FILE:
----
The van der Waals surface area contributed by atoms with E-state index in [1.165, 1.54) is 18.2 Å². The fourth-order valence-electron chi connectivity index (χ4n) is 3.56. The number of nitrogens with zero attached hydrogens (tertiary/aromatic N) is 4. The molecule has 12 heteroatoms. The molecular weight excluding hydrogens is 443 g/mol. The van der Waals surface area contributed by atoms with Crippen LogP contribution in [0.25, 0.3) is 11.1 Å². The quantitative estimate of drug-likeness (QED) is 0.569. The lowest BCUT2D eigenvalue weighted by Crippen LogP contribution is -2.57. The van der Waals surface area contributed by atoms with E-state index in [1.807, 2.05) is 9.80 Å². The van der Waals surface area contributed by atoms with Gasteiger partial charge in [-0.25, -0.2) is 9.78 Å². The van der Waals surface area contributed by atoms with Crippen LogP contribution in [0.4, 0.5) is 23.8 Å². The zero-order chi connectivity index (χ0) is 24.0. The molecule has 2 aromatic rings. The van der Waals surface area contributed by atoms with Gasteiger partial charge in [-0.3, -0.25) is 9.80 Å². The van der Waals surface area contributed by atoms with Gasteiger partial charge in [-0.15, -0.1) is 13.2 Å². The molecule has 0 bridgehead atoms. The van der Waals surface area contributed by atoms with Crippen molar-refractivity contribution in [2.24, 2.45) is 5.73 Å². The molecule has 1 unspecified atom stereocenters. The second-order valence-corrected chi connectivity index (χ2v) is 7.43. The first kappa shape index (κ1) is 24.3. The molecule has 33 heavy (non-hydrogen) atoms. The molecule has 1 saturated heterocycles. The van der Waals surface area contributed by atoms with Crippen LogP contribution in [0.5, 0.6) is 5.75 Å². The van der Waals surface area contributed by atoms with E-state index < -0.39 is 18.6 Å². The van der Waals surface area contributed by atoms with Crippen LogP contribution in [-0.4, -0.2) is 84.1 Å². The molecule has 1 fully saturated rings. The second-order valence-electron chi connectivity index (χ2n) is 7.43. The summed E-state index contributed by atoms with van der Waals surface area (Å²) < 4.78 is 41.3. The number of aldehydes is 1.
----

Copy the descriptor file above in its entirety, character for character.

The van der Waals surface area contributed by atoms with E-state index in [1.165, 1.54) is 18.2 Å². The fourth-order valence-electron chi connectivity index (χ4n) is 3.56. The number of nitrogens with zero attached hydrogens (tertiary/aromatic N) is 4. The molecule has 12 heteroatoms. The molecular weight excluding hydrogens is 443 g/mol. The van der Waals surface area contributed by atoms with Crippen LogP contribution in [0.25, 0.3) is 11.1 Å². The quantitative estimate of drug-likeness (QED) is 0.569. The lowest BCUT2D eigenvalue weighted by Crippen LogP contribution is -2.57. The van der Waals surface area contributed by atoms with E-state index in [1.807, 2.05) is 9.80 Å². The van der Waals surface area contributed by atoms with Gasteiger partial charge in [-0.25, -0.2) is 9.78 Å². The van der Waals surface area contributed by atoms with Crippen LogP contribution in [0.4, 0.5) is 23.8 Å². The zero-order chi connectivity index (χ0) is 24.0. The molecule has 2 aromatic rings. The van der Waals surface area contributed by atoms with Gasteiger partial charge in [-0.3, -0.25) is 9.80 Å². The van der Waals surface area contributed by atoms with Gasteiger partial charge in [-0.15, -0.1) is 13.2 Å². The molecule has 0 bridgehead atoms. The van der Waals surface area contributed by atoms with Crippen molar-refractivity contribution in [2.24, 2.45) is 5.73 Å². The molecule has 1 unspecified atom stereocenters. The second-order valence-corrected chi connectivity index (χ2v) is 7.43. The first kappa shape index (κ1) is 24.3. The molecule has 33 heavy (non-hydrogen) atoms. The molecule has 1 saturated heterocycles. The van der Waals surface area contributed by atoms with Crippen LogP contribution in [0.5, 0.6) is 5.75 Å². The van der Waals surface area contributed by atoms with E-state index < -0.39 is 18.6 Å². The van der Waals surface area contributed by atoms with Crippen LogP contribution in [-0.4, -0.2) is 84.1 Å². The molecule has 1 fully saturated rings. The second-order valence-electron chi connectivity index (χ2n) is 7.43. The summed E-state index contributed by atoms with van der Waals surface area (Å²) < 4.78 is 41.3. The number of aldehydes is 1.